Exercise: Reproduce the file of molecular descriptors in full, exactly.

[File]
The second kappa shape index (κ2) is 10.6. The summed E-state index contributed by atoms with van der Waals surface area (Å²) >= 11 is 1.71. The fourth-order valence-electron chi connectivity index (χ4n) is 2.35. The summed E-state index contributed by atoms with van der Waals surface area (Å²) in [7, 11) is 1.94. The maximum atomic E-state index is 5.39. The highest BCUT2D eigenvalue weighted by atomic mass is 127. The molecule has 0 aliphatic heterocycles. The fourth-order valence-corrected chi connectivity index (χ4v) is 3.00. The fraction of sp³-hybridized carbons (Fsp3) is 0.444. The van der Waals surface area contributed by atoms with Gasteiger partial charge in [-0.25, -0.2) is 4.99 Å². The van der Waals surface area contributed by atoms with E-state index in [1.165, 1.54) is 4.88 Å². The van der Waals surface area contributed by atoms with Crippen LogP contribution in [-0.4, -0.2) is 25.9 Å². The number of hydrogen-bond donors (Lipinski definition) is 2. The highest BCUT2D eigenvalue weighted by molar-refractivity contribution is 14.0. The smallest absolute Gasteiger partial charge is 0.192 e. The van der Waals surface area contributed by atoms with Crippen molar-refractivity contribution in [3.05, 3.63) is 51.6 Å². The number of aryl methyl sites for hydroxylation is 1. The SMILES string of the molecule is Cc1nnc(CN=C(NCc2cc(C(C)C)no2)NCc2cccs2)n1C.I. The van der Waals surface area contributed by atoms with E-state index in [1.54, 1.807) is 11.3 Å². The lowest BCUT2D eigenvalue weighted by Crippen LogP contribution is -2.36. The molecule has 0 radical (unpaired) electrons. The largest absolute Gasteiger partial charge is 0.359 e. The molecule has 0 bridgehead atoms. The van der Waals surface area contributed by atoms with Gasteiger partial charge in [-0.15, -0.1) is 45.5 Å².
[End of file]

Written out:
The second kappa shape index (κ2) is 10.6. The summed E-state index contributed by atoms with van der Waals surface area (Å²) >= 11 is 1.71. The fourth-order valence-electron chi connectivity index (χ4n) is 2.35. The summed E-state index contributed by atoms with van der Waals surface area (Å²) in [7, 11) is 1.94. The maximum atomic E-state index is 5.39. The highest BCUT2D eigenvalue weighted by atomic mass is 127. The molecule has 0 aliphatic heterocycles. The fourth-order valence-corrected chi connectivity index (χ4v) is 3.00. The fraction of sp³-hybridized carbons (Fsp3) is 0.444. The van der Waals surface area contributed by atoms with Gasteiger partial charge in [-0.25, -0.2) is 4.99 Å². The van der Waals surface area contributed by atoms with E-state index in [1.165, 1.54) is 4.88 Å². The van der Waals surface area contributed by atoms with Crippen LogP contribution in [-0.4, -0.2) is 25.9 Å². The number of hydrogen-bond donors (Lipinski definition) is 2. The highest BCUT2D eigenvalue weighted by molar-refractivity contribution is 14.0. The smallest absolute Gasteiger partial charge is 0.192 e. The van der Waals surface area contributed by atoms with Crippen molar-refractivity contribution in [3.05, 3.63) is 51.6 Å². The number of aryl methyl sites for hydroxylation is 1. The SMILES string of the molecule is Cc1nnc(CN=C(NCc2cc(C(C)C)no2)NCc2cccs2)n1C.I. The van der Waals surface area contributed by atoms with E-state index in [1.54, 1.807) is 11.3 Å². The lowest BCUT2D eigenvalue weighted by Crippen LogP contribution is -2.36. The molecule has 0 radical (unpaired) electrons. The largest absolute Gasteiger partial charge is 0.359 e. The molecule has 0 bridgehead atoms. The van der Waals surface area contributed by atoms with Gasteiger partial charge in [-0.15, -0.1) is 45.5 Å².